It’s probably not the first thing that comes to mind when you think of your pet’s well being. But just as oral care is a key part of human health, it is equally critical for dogs (and cats!). Taking care of your pooch’s precious chompers is not all that different from taking care of your own or that of your children. And of course, periodic vet exams of your dog’s mouth should be routine.
Vets agree that the single most effective thing you can do for your pet’s teeth is regular brushing. Use pet safe toothpastes specifically formulated for dogs (human tooth paste may be too harsh and abrasive). We carry and use petsmile. It fights plaque, bacteria, and doggie breath AND it comes in “Natural London Broil Beef flavor.” Um, yum? It is also the only toothpaste recommended by the Veterinary Oral Health Council (VOHC).
If you have never brushed your dog’s teeth before, you’ll have to work up to it slowly. Initially, Sparky may be a bit wary about you handling his mouth and teeth in a weird way. At the beginning you’ll just need to get your dog used to you holding and opening his mouth. A good way is to turn your fingers into treats with a little gob of peanut butter. If your dog will only let you do a little bit, that’s ok. Break it up and do the rest on another day. If you can only get to it once in a while, that’s ok too. Any brushing is better than none.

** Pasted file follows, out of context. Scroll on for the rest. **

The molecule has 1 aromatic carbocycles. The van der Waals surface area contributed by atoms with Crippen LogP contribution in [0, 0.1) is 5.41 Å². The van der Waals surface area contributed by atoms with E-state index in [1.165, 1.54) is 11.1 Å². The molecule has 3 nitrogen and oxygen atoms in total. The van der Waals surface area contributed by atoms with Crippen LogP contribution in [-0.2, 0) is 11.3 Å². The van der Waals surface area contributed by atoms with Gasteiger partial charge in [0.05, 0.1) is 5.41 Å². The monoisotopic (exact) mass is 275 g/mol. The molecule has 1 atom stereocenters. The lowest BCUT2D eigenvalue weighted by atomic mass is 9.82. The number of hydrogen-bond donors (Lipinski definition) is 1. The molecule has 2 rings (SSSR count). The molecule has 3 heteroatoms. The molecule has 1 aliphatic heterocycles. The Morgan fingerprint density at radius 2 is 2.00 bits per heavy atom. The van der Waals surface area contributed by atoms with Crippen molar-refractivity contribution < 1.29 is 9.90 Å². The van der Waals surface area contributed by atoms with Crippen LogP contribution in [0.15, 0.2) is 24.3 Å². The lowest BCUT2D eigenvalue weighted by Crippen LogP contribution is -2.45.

Rinses and Water Additives
Chlorhexidine is a common anti-bacterial rinse that you squirt into your dog’s mouth. It binds to oral tissue, tooth surfaces, and plaque and lasts for 12 hours. wipes that you can use on the surface of your dog’s teeth. Anti-plaque water additives cut down on bad breath, plaque, and bacteria and offer ease and convenience, as you simply add a small amount to your dog’s water.
Diet and Treats
Some commercial dog foods are specifically geared towards tartar and plaque removal. Treats can also do the job. Canine Greenies is one popular brand of edible treats recommended by the VOHC. Rawhide chews are another VOHC recommended option. Cow hooves, dried natural bones, and hard nylon products are not suggested as they are too hard and can damage gums and teeth. For a full list of VOHC recommended products for dogs, click here.